Tewolde GebreMariam, the CEO of Ethiopian Airlines, began working for the company in 1985, including at one point as manager cargo traffic handling. GebreMariam sat down for an email interview with Air Cargo World about how the African airfreight industry is progressing.
What is the outlook for the African air cargo industry this year?
Africa today is on the rise. It is one of the fastest growing regions in the world. Seven out of the 10 fastest growing economies in the world are in Africa. It has a young population of one billion – a sixth of the world – a rising middle class; abundant natural resources such as 12 percent of the world’s oil, 42 percent gold and 60 percent of its uncultivated arable land. Africa is the next and perhaps the last frontier of globalization. As investments and trade, mainly with emerging economies, increases, so will the need for air cargo transport. I think Africa will see a significant portion of the global cargo movement either originating from it or ending there. A considerable volume of export products from Africa are perishables that are transported by air. Concomitantly, most of the imports will be high value industrial goods and equipment needed for the ever-increasing oil and gas exploration activities on the continent, as well as telecom and pharmaceuticals, will be carried by air.
How do you see Ethiopia’s airfreight industry developing in the future?
Ethiopian Airlines is the largest cargo operator in Africa with six dedicated freighter aircraft. Ethiopian is currently operating two Boeing 777-200 LR freighters, the first to be operated in Africa, two MD-11, and two Boeing 757 freighters out of two hubs – our main hub Addis Ababa and Liege, Brussels. The B777F is the most technological advanced aircraft with ability to connect any two points in the world carrying 103 tonnes of cargo with reduced fuel consumption and less emission. This is especially good news for exporters of perishable goods such as flowers, vegetables, fruits and meat. Ethiopian B777F has the ability to maintain cold temperatures of up to 4 degrees centigrade, allowing perishable goods reach their destination maintaining their freshness and quality. Today, the airline operates to 25 cargo destinations in Africa, Middle East, Europe and Asia. Having a vast cargo network – 15 in Africa, seven in Middle East and Asia and two in Europe – Ethiopian operates in major trade lanes between Africa and Europe, Middle East and Asia, providing a convenient and reliable cargo service to and from the continent.
Boosted by the growth of perishable exports from Ethiopia, the airline is now expanding its cargo network and fleet and aims to set up cargo hubs in Central, West and Southern Africa to cater for the growing need for reliable and affordable air cargo transport to and from the continent. Ethiopian cargo is at the final stage to be one of the seven business units of Ethiopian aviation group. By 2025, Ethiopian plans to uplift 820,000 tonnes of cargo using 15 jet aircraft. To support the airline’s fast growth and achieve its goal in continuing to be the leading cargo service provider in Africa, existing facilities are also being upgraded and new ones are being built. We have begun the construction of a large cargo terminal (both dry and perishable) with an annual capacity of 1.2 million tonnes, and will be one of the biggest in the world. The perishable part of the cargo terminal will be, in terms of capacity, bigger than that of Amsterdam Schiphol Airport or the Dubai Flower Centre. The construction will be conducted in two phases, each with a capacity of 600,000 tonnes. In the meantime, Ethiopian has recently inaugurated an additional perishable cargo storage facility with a capacity of 65,000 tonnes per annum to cater for the ever-growing export of perishables from Ethiopia.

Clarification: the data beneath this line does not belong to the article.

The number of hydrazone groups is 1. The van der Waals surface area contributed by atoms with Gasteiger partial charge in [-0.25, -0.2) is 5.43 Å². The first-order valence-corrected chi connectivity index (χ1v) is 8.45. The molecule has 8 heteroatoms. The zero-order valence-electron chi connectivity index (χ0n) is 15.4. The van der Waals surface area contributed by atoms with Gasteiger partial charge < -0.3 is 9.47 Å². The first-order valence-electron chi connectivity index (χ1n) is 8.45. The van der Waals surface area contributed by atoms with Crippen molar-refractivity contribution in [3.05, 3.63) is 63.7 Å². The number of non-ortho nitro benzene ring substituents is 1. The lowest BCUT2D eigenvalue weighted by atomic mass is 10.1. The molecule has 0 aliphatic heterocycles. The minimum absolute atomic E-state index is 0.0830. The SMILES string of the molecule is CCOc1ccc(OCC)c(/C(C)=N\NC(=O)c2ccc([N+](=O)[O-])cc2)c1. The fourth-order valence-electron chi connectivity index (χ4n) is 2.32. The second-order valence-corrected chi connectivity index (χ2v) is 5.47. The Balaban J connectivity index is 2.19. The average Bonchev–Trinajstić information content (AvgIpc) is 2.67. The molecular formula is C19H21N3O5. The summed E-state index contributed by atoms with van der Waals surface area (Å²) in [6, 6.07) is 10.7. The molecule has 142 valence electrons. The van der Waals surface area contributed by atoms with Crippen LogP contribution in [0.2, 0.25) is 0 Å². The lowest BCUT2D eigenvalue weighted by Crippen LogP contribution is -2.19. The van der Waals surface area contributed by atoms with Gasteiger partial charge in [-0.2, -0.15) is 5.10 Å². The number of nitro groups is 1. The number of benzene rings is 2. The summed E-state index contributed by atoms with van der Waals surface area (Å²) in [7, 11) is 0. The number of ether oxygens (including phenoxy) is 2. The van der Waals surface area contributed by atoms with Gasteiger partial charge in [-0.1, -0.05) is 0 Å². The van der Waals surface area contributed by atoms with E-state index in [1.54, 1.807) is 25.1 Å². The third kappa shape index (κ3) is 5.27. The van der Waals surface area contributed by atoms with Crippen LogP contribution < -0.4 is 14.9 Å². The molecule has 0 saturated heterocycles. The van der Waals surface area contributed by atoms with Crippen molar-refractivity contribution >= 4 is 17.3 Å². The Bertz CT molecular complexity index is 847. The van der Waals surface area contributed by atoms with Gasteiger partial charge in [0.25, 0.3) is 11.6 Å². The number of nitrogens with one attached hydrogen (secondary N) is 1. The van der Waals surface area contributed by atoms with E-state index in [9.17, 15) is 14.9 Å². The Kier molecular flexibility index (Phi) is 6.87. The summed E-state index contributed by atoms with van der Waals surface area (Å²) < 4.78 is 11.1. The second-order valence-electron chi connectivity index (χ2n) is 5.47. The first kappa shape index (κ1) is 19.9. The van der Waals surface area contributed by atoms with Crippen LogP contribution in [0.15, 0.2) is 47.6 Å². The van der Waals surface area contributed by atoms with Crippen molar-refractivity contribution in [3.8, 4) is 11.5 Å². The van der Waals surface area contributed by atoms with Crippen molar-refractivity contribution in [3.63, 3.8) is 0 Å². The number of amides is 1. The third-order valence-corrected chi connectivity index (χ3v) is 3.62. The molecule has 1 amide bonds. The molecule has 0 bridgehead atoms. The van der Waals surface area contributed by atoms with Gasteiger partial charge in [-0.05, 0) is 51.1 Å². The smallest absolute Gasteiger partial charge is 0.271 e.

What sectors are dominant in Ethiopian and African air cargo?
The dominant items for air cargo export out of Ethiopia are flowers, fruits, vegetables, fresh meat as well as textiles, garments and finished leather products. On the import side, pharmaceuticals, pesticides, chemicals, apparels are the main items. Similarly for Africa, horticultural products are the most dominant items, constituting 60 to 70 percent of the total export. On the import side, telecom equipment, electronics and machinery take a large part.
What technology trends have you noticed in airfreight?
Aviation is technology-driven by its very nature dynamic. To meet the evolving needs of its cargo customers, Ethiopian is adopting current trends to meet its customers’ needs at the lowest possible cost. As such, the cargo business is also seeing technology implementation of full automation and electronic processing to become paperless. As the industry moves in that direction, Ethiopian is also implementing these trends. Since 2010, Ethiopian Cargo has been implementing various initiatives. We have fully automated our core cargo business processes implementing Cargospot from CHAMP Cargosystems. This has replaced the old SITA air cargo manager system, which is now obsolete. We have also automated our ULD management process using CHAMP ULD Manager system. We have implemented Global Customs Gateway to fulfill countries advance e-declaration requirements (e-customs and e-security). We have also automated our load control process with CHAMP Weight & Balance system. We have launched E-freight/e-AWB and currently implemented 100 percent e-AWB on Liege, Dubai, Toronto, London, Washington, D.C., Tel Aviv and Rome routes and are planning to expand to more destinations. Our plan is to go 100 percent e-AWB by December 2013 and 100 percent E-freight by end of 2014, one year ahead of the industry deadline. We have fully automated our communications processes with Ethiopian Revenues and Customs Authority, EU countries, USA, Canada, Nigeria, South Africa, China, Egypt and India as per their specific requirements.